Intellectual Property Law
Intellectual Property Law Questions? Ask a Lawyer
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By having a lawyer involved, do you mean that they're suing, or that they merely sent you a letter from a lawyer's office?
They sent me a letter, requesting immediate payment, to resolve it.
Thank you. This is often a tactic that they use to try to get you to pay. It's very rare that they actually file a lawsuit, especially in a situation such as yours. Getty has a notorious track record of sending these out, but I've only seen very few actual lawsuits, and those typically involve serious loss of income on Getty's part. You see, litigation is very expensive for them, and they typically only pursue the cases that they think will be beneficial.
Social security is exempt from most types of garnishment (including a judgment from this type of case)
So if you don't have any other income or significant assets, you're likely what we lawyers call "judgment proof".
That means that a lawsuit would cost more than could be recovered.
Again, they can't touch your social security income, which is protected by law.
(it can only be garnished for tax bills, child support and spousal support obligations)
If I were you, I would write them back, letting them know that you completely contest that you ever used any one of their images, that you never altered anything, and that even if you did, you could not afford this since you're on Social Security, which you know is exempt.
I have a small pension, of $389 a month, and a joke for alimony of $50 a month.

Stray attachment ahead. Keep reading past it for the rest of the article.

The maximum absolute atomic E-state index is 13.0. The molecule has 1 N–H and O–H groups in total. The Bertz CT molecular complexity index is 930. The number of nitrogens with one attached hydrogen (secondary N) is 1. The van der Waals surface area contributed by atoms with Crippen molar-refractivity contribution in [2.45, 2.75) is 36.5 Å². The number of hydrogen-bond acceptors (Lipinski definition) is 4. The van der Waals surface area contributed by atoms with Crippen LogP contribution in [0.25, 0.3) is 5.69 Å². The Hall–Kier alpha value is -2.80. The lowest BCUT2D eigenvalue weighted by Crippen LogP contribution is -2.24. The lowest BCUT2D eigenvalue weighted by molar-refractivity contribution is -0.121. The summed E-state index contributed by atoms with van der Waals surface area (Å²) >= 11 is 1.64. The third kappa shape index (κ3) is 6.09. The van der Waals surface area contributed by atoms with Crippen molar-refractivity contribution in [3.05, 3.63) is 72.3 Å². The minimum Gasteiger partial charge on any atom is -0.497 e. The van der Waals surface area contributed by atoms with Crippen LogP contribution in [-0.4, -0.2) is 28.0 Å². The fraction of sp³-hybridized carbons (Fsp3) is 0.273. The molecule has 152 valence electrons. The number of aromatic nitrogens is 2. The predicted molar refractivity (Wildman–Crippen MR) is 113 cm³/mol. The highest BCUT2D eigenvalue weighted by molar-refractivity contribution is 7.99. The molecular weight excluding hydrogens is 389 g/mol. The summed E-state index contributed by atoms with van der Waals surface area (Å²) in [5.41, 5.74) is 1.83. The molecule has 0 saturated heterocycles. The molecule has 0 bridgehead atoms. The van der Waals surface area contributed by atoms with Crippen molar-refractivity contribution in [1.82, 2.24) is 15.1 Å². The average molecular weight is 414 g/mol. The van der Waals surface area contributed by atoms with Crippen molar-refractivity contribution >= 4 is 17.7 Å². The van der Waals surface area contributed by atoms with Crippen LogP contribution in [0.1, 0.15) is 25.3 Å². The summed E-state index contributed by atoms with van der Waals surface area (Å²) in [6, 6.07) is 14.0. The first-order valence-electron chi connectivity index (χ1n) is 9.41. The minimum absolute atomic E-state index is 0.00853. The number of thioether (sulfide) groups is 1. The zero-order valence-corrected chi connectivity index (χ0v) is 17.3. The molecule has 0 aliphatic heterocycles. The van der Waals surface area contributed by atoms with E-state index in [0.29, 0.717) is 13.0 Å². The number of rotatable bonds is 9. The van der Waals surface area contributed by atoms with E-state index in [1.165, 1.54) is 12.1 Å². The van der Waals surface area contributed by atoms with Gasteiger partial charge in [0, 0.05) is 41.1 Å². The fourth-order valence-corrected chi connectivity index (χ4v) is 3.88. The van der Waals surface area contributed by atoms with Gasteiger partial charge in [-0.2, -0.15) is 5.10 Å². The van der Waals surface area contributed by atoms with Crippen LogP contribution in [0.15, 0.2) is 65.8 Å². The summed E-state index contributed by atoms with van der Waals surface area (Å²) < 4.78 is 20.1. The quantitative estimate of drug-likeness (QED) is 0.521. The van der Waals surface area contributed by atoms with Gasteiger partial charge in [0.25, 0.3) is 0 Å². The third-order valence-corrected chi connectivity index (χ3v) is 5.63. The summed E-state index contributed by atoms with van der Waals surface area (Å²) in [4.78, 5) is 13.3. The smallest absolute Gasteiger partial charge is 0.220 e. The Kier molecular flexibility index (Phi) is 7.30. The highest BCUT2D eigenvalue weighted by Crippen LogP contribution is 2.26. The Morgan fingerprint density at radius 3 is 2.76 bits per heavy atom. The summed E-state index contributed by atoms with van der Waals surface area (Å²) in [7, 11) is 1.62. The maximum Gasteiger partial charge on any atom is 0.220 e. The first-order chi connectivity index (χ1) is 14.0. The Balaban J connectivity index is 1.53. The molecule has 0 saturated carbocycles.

My guess is that you'll never hear from them again.
Pension is also exempt.
Most retirement benefits are.
I do have some monies in my name that were of my parents, and I intend
to pass them on to my family.
I would let this firm know about the social security only...
But this is their 2nd attempt, in 2009 and now!!
Again, they're not going to pursue something if they don't think that they can get anything out of you.
Letters are cheap.
Most likely no one actually even saw this, but it was a form letter with a few things filled in.
It cost the firm 50 cents to send it. If they send out a thousand of these, and get responses on 10, they've made money.
Litigation is FAR more expensive (starting at $10,000).
Like I said, they're not going to spend money where they know that they're not going to recover their damages.
And once they know that you can't pay (and of course, they know they can't get your social security) then they'll almost certainly stop trying.
Should my 'letter' to them be an email, as they did respond to mine, or
would a postal one be any better. I don't see that it would be, as I have my proof ot it.
I would do both, just to make certain that they get it.
(there's no harm in sending it multiple times)
ok, sounds good! You do make me feel lots better and I appreciate. I was scared to do this, now I am glad that I did. You make real good sense!!!
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